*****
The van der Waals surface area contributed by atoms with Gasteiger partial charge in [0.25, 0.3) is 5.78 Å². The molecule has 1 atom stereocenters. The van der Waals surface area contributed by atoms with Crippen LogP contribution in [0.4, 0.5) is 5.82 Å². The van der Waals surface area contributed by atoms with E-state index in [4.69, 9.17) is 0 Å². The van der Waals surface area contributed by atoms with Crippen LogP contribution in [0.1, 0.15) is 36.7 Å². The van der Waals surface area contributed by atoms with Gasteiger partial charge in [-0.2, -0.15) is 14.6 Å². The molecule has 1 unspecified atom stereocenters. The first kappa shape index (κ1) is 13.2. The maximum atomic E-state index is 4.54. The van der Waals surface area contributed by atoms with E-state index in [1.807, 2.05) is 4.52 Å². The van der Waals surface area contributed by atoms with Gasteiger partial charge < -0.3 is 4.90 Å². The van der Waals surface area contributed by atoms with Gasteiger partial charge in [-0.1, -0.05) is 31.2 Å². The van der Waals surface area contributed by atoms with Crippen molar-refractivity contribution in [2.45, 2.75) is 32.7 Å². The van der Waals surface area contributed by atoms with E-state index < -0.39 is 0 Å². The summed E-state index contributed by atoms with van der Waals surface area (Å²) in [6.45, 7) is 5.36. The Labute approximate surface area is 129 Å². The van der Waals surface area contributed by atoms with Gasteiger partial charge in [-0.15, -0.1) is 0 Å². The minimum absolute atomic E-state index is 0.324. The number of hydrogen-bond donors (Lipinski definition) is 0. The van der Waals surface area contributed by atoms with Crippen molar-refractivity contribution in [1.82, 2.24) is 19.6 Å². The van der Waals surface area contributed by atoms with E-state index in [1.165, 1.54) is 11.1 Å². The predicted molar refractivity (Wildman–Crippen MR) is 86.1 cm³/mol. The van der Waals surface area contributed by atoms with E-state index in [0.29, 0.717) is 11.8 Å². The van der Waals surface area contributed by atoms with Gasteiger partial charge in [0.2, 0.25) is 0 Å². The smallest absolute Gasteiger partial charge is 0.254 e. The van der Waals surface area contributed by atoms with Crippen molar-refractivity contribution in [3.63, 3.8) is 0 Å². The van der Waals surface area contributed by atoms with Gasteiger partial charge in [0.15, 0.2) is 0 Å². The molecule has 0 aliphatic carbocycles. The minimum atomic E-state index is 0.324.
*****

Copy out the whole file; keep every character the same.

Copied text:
The van der Waals surface area contributed by atoms with Gasteiger partial charge in [0.25, 0.3) is 5.78 Å². The molecule has 1 atom stereocenters. The van der Waals surface area contributed by atoms with Crippen LogP contribution in [0.4, 0.5) is 5.82 Å². The van der Waals surface area contributed by atoms with E-state index in [4.69, 9.17) is 0 Å². The van der Waals surface area contributed by atoms with Crippen LogP contribution in [0.1, 0.15) is 36.7 Å². The van der Waals surface area contributed by atoms with Gasteiger partial charge in [-0.2, -0.15) is 14.6 Å². The molecule has 1 unspecified atom stereocenters. The first kappa shape index (κ1) is 13.2. The maximum atomic E-state index is 4.54. The van der Waals surface area contributed by atoms with E-state index in [1.807, 2.05) is 4.52 Å². The van der Waals surface area contributed by atoms with Gasteiger partial charge < -0.3 is 4.90 Å². The van der Waals surface area contributed by atoms with Gasteiger partial charge in [-0.1, -0.05) is 31.2 Å². The van der Waals surface area contributed by atoms with Crippen molar-refractivity contribution in [2.45, 2.75) is 32.7 Å². The van der Waals surface area contributed by atoms with E-state index < -0.39 is 0 Å². The summed E-state index contributed by atoms with van der Waals surface area (Å²) in [6.45, 7) is 5.36. The Labute approximate surface area is 129 Å². The van der Waals surface area contributed by atoms with Gasteiger partial charge in [-0.15, -0.1) is 0 Å². The minimum absolute atomic E-state index is 0.324. The number of hydrogen-bond donors (Lipinski definition) is 0. The van der Waals surface area contributed by atoms with Crippen molar-refractivity contribution in [1.82, 2.24) is 19.6 Å². The van der Waals surface area contributed by atoms with E-state index in [1.165, 1.54) is 11.1 Å². The predicted molar refractivity (Wildman–Crippen MR) is 86.1 cm³/mol. The van der Waals surface area contributed by atoms with E-state index in [0.29, 0.717) is 11.8 Å². The van der Waals surface area contributed by atoms with Gasteiger partial charge in [0.2, 0.25) is 0 Å². The smallest absolute Gasteiger partial charge is 0.254 e. The van der Waals surface area contributed by atoms with Crippen molar-refractivity contribution in [3.63, 3.8) is 0 Å². The van der Waals surface area contributed by atoms with Gasteiger partial charge in [0.15, 0.2) is 0 Å². The molecule has 0 aliphatic carbocycles. The minimum atomic E-state index is 0.324.